According to Irish literature and history books, the Irish Celtic Cross first emerged around the 7th century and was later popularized by St. Patrick.
Although commonly identified as Irish, the symbol is an integral part of European history and part of the Welsh, Scottish and British Cultures. Several references to this magnificent motif are present in various public memorials, old scriptures, and texts dating back to the early middle ages. Additionally, this captivating Cross lives engraved in stone in decorative arts and jewelry.
Let’s dive into the history of the Celtic Cross to know more about its meaning and origins.
What is a Celtic Cross?
A Celtic Cross is a type of Christan Cross that features a circular ring around the axis of the symbol. The Irish Celtic Cross has four distinguishing features; the base, the shaft, the cap, and the head. Equally remarkable is the intricate Celtic design often present in the Cross’s main panel, ring, intersection, and arms.
What is the meaning of the Celtic Cross?
Like many Celtic symbols, the Celtic Cross has different meanings and symbolism attached to it. For some, the symbol meaning comes from the ring around the arms and base of the Cross, and the idea is that the circle offers support and strength to the Cross.
Others believe that the ring represents continuity and eternity. Different suggestions indicate that it also represents the spiritual realm, while others believe it symbolizes the Celtic Shield.
Some experts also believe that the four arms of the Cross represent the four directions: North, South, East, and West. Another theory implies that the Cross represents the four elements: Fire, Water, Air, and Earth.
In summary, the Celtic Cross represents the human desire to discover and experience the mystery of life, and it also symbolizes a compass guiding us through our spiritual journey.
A Celtic Cross is not only a beautiful representation of faith, and it is also a true reflection of the hope the Celts had. Similarly, it represents knowledge, strength, compassion, and infinite love.
Origins of the Celtic Cross
The Celtic Cross has been a symbol of Irish culture and faith for over 15000 years. Though the true origin of the Celtic Cross remains unknown, experts have come up with diverse theories about its advent.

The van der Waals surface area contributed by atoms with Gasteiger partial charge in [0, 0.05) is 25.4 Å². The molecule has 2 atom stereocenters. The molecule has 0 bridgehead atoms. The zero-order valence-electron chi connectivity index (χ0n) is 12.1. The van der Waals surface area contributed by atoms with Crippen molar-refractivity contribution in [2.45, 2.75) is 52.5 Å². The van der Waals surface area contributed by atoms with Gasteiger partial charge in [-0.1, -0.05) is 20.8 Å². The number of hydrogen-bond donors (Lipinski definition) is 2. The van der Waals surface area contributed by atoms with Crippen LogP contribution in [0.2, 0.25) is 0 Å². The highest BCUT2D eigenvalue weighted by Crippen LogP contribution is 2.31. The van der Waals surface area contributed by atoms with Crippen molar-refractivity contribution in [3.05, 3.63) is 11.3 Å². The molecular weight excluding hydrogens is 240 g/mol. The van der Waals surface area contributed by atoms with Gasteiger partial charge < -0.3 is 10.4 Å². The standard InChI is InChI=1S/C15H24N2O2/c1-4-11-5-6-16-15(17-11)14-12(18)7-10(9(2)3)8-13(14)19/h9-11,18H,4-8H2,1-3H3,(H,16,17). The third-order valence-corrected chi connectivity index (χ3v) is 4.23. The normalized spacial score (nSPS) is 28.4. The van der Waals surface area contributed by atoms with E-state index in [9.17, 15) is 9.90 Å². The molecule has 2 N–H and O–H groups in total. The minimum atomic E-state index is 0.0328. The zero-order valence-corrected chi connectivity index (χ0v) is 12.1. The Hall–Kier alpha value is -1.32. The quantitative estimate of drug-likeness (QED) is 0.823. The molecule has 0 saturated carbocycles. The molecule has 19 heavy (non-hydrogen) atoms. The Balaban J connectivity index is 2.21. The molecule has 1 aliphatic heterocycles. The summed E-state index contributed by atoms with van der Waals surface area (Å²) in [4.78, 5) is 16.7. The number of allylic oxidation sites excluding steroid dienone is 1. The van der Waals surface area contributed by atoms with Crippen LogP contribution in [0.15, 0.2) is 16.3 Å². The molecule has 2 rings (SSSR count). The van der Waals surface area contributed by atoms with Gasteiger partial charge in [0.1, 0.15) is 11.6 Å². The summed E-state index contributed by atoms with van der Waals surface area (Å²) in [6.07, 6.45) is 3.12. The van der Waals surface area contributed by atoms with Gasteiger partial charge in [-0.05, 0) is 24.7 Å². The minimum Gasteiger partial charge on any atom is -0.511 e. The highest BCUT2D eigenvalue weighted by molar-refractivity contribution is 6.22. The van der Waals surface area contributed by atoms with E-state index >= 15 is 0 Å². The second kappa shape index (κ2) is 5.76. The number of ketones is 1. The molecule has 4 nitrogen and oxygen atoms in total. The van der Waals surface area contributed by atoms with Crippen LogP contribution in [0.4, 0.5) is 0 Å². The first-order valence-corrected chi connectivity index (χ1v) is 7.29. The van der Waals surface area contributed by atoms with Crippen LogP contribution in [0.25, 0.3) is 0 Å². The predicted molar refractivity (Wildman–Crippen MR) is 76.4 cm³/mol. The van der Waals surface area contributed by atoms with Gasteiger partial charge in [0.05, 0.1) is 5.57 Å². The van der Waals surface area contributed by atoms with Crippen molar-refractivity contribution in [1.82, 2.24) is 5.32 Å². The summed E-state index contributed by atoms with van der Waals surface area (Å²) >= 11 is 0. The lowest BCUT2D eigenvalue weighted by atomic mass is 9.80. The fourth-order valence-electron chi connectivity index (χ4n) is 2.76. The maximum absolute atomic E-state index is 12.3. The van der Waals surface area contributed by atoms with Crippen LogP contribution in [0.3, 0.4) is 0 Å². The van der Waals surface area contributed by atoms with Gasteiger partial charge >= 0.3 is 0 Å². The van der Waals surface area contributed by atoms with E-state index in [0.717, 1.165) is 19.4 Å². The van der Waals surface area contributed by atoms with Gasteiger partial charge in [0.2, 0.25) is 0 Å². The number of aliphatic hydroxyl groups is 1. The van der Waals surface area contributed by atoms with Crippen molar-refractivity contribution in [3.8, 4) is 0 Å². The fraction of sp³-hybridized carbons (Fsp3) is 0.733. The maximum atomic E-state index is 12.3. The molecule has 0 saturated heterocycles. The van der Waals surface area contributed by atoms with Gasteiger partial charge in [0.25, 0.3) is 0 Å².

Two of the most known theories in Ireland explain how St. Patrick used common Druid and Pagans symbols to try converting the Irish into Christianity.
The Celtic Cross and The Druids
According to one legend, Saint Patrick first formed the Celtic Cross. He was a missionary who arrived in Ireland to spread the faith of Christianity among the Druid population.
The Druids used to worship monumental circular stones as a symbol of eternity. According to legends, when St Patrick understood the significance of those stones, he drew a cross on top of the circular stone to bless it. Thus originated the Celtic Cross, a symbol of combining two faiths; the Cross represents Christianity, and the circle represents eternity, having no beginning and no end.
Similarly, during the early middle ages, the Druids adored various divinities. One among them was the God of Thunder, also named Taranis or Taranus. According to Celtic Mythology, this God used to hold a thunderbolt in one hand and a wheel in the other.
During the Bronze Age, this wheel was often described as having four spokes and was usually offered at shrines, worn as jewelry, and even engraved in Celtic coins. However, some believe this four-spoked wheel, often identified as the Sun Cross, might over time have evolved into the Celtic Cross we know today.
Though an ancient symbol, the Celtic Cross is still a very popular motif in modern years. Numerous people around the world still wear it as an expression of their faith or Irish heritage.
The Pagan Roots of the Celtic Cross
Some believe the Celtic Cross might also have a Pagan origin. It could have emerged from the Pagan culture when St. Patrick attempted to catechize the Pagan population of Ireland to Christianity.
According to this theory, Saint Patrick merged the Pagan Sun Circle, a symbol representing the Sun God, to the Christin cross, creating the Celtic Cross. He believed that using a familiar representation would make the analogy to Christianity easier to grasp, and therefore the transition to a new faith would be easier for the pagans.
When the Cross became popularized among pagans culture, they started incorporating other Celtic symbols into the crosses. To the point that the Celtic Pagans often included Celtic Trinity Knot designs, representing the Celtic Triple goddesses (as a protective symbol) along with the Celtic Cross in their jewelry.
The Bottom Line
The Celtic Cross has been a source of inspiration for Celtic art for centuries. Though an ancient Christian Symbol, the modern style of art has not excluded the Celtic Cross. It has taken an influential place in Early Christian Insular art and Celtic Revival literature.
You can find it illustrated in several old Gaelic manuscripts and public monuments. The Celtic Cross is present in the Irish High Crosses erected around the countryside and cemeteries. It is also worn as jewelry by people worldwide as an appreciation of their Irish heritage.
The theories behind this ancient symbol suggest that St. Patrick has a powerful influence on the design and creation of the emblem. His idea of combining the Christian cross with pagan symbols has created a motif that is important to Irish Culture.
Nowadays, the symbol gains modem meaning and represents faith, strength, compassion, and infinite love.
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